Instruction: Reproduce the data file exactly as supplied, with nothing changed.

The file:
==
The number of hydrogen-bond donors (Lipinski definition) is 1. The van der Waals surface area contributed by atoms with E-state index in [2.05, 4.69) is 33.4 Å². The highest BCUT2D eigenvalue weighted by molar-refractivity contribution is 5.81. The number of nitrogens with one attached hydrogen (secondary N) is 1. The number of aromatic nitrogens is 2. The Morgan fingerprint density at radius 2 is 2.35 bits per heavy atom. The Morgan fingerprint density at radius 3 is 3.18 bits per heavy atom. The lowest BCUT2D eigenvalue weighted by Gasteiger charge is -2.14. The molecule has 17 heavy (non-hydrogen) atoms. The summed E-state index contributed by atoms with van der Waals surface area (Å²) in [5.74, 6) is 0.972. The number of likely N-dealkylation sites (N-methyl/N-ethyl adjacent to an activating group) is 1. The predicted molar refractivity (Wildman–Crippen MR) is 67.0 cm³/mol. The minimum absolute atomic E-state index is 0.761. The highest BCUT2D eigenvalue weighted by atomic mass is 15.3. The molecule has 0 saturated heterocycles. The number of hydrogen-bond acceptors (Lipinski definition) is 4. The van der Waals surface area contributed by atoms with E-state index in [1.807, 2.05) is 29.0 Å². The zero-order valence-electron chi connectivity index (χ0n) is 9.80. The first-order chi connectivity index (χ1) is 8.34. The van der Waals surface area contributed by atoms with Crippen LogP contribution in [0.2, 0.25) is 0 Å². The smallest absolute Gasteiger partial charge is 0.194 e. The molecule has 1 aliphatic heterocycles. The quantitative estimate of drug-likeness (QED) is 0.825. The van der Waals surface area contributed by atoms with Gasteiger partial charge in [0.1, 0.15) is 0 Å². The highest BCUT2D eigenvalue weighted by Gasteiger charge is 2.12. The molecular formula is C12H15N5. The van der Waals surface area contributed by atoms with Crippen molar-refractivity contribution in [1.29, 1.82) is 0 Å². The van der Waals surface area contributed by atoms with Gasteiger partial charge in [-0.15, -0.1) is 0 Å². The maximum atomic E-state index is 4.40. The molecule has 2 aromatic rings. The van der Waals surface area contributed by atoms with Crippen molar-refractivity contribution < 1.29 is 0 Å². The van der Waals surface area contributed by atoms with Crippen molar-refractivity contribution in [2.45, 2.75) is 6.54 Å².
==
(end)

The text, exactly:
The number of hydrogen-bond donors (Lipinski definition) is 1. The van der Waals surface area contributed by atoms with E-state index in [2.05, 4.69) is 33.4 Å². The highest BCUT2D eigenvalue weighted by molar-refractivity contribution is 5.81. The number of nitrogens with one attached hydrogen (secondary N) is 1. The number of aromatic nitrogens is 2. The Morgan fingerprint density at radius 2 is 2.35 bits per heavy atom. The Morgan fingerprint density at radius 3 is 3.18 bits per heavy atom. The lowest BCUT2D eigenvalue weighted by Gasteiger charge is -2.14. The molecule has 17 heavy (non-hydrogen) atoms. The summed E-state index contributed by atoms with van der Waals surface area (Å²) in [5.74, 6) is 0.972. The number of likely N-dealkylation sites (N-methyl/N-ethyl adjacent to an activating group) is 1. The predicted molar refractivity (Wildman–Crippen MR) is 67.0 cm³/mol. The minimum absolute atomic E-state index is 0.761. The highest BCUT2D eigenvalue weighted by atomic mass is 15.3. The molecule has 0 saturated heterocycles. The number of hydrogen-bond acceptors (Lipinski definition) is 4. The van der Waals surface area contributed by atoms with E-state index in [1.807, 2.05) is 29.0 Å². The zero-order valence-electron chi connectivity index (χ0n) is 9.80. The first-order chi connectivity index (χ1) is 8.34. The van der Waals surface area contributed by atoms with Crippen LogP contribution in [0.2, 0.25) is 0 Å². The smallest absolute Gasteiger partial charge is 0.194 e. The molecule has 1 aliphatic heterocycles. The quantitative estimate of drug-likeness (QED) is 0.825. The van der Waals surface area contributed by atoms with Gasteiger partial charge in [0.1, 0.15) is 0 Å². The highest BCUT2D eigenvalue weighted by Gasteiger charge is 2.12. The molecular formula is C12H15N5. The van der Waals surface area contributed by atoms with Crippen molar-refractivity contribution in [1.29, 1.82) is 0 Å². The van der Waals surface area contributed by atoms with Gasteiger partial charge in [-0.15, -0.1) is 0 Å². The maximum atomic E-state index is 4.40. The molecule has 2 aromatic rings. The van der Waals surface area contributed by atoms with Crippen molar-refractivity contribution < 1.29 is 0 Å². The van der Waals surface area contributed by atoms with Crippen molar-refractivity contribution in [2.45, 2.75) is 6.54 Å².